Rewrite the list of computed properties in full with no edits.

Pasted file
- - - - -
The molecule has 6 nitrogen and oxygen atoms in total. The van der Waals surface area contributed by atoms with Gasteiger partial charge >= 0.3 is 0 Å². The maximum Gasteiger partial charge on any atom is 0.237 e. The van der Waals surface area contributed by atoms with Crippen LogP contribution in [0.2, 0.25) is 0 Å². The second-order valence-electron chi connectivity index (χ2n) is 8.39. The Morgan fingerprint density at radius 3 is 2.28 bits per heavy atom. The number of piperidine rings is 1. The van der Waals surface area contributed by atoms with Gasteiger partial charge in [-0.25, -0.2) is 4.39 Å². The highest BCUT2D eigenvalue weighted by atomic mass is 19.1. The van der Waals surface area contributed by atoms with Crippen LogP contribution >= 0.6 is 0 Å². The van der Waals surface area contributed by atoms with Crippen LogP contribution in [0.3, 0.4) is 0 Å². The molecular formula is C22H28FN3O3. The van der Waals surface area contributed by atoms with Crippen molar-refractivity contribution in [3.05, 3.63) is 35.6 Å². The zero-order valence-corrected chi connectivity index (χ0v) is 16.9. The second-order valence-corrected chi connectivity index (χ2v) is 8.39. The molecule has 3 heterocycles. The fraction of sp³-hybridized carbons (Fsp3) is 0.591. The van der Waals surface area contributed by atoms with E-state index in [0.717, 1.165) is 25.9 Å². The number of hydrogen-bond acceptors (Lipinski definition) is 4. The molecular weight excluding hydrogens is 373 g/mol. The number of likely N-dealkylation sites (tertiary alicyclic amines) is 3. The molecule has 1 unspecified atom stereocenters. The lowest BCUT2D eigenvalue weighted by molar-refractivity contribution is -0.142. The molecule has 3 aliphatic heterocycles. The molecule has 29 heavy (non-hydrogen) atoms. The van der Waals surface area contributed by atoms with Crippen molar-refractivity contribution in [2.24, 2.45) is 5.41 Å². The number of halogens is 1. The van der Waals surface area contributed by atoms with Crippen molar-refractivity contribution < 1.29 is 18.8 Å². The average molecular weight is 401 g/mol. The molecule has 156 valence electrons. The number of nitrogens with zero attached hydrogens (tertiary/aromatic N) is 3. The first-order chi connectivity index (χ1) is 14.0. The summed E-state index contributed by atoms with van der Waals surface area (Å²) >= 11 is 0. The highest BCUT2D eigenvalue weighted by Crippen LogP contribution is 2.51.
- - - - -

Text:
The molecule has 6 nitrogen and oxygen atoms in total. The van der Waals surface area contributed by atoms with Gasteiger partial charge >= 0.3 is 0 Å². The maximum Gasteiger partial charge on any atom is 0.237 e. The van der Waals surface area contributed by atoms with Crippen LogP contribution in [0.2, 0.25) is 0 Å². The second-order valence-electron chi connectivity index (χ2n) is 8.39. The Morgan fingerprint density at radius 3 is 2.28 bits per heavy atom. The number of piperidine rings is 1. The van der Waals surface area contributed by atoms with Gasteiger partial charge in [-0.25, -0.2) is 4.39 Å². The highest BCUT2D eigenvalue weighted by atomic mass is 19.1. The van der Waals surface area contributed by atoms with Crippen LogP contribution >= 0.6 is 0 Å². The van der Waals surface area contributed by atoms with Crippen LogP contribution in [0.3, 0.4) is 0 Å². The molecular formula is C22H28FN3O3. The van der Waals surface area contributed by atoms with Crippen molar-refractivity contribution in [3.05, 3.63) is 35.6 Å². The zero-order valence-corrected chi connectivity index (χ0v) is 16.9. The second-order valence-corrected chi connectivity index (χ2v) is 8.39. The molecule has 3 heterocycles. The fraction of sp³-hybridized carbons (Fsp3) is 0.591. The van der Waals surface area contributed by atoms with E-state index in [0.717, 1.165) is 25.9 Å². The number of hydrogen-bond acceptors (Lipinski definition) is 4. The molecular weight excluding hydrogens is 373 g/mol. The number of likely N-dealkylation sites (tertiary alicyclic amines) is 3. The molecule has 1 unspecified atom stereocenters. The lowest BCUT2D eigenvalue weighted by molar-refractivity contribution is -0.142. The molecule has 3 aliphatic heterocycles. The molecule has 29 heavy (non-hydrogen) atoms. The van der Waals surface area contributed by atoms with Crippen molar-refractivity contribution in [2.24, 2.45) is 5.41 Å². The number of halogens is 1. The van der Waals surface area contributed by atoms with Crippen molar-refractivity contribution < 1.29 is 18.8 Å². The average molecular weight is 401 g/mol. The molecule has 156 valence electrons. The number of nitrogens with zero attached hydrogens (tertiary/aromatic N) is 3. The first-order chi connectivity index (χ1) is 14.0. The summed E-state index contributed by atoms with van der Waals surface area (Å²) >= 11 is 0. The highest BCUT2D eigenvalue weighted by Crippen LogP contribution is 2.51.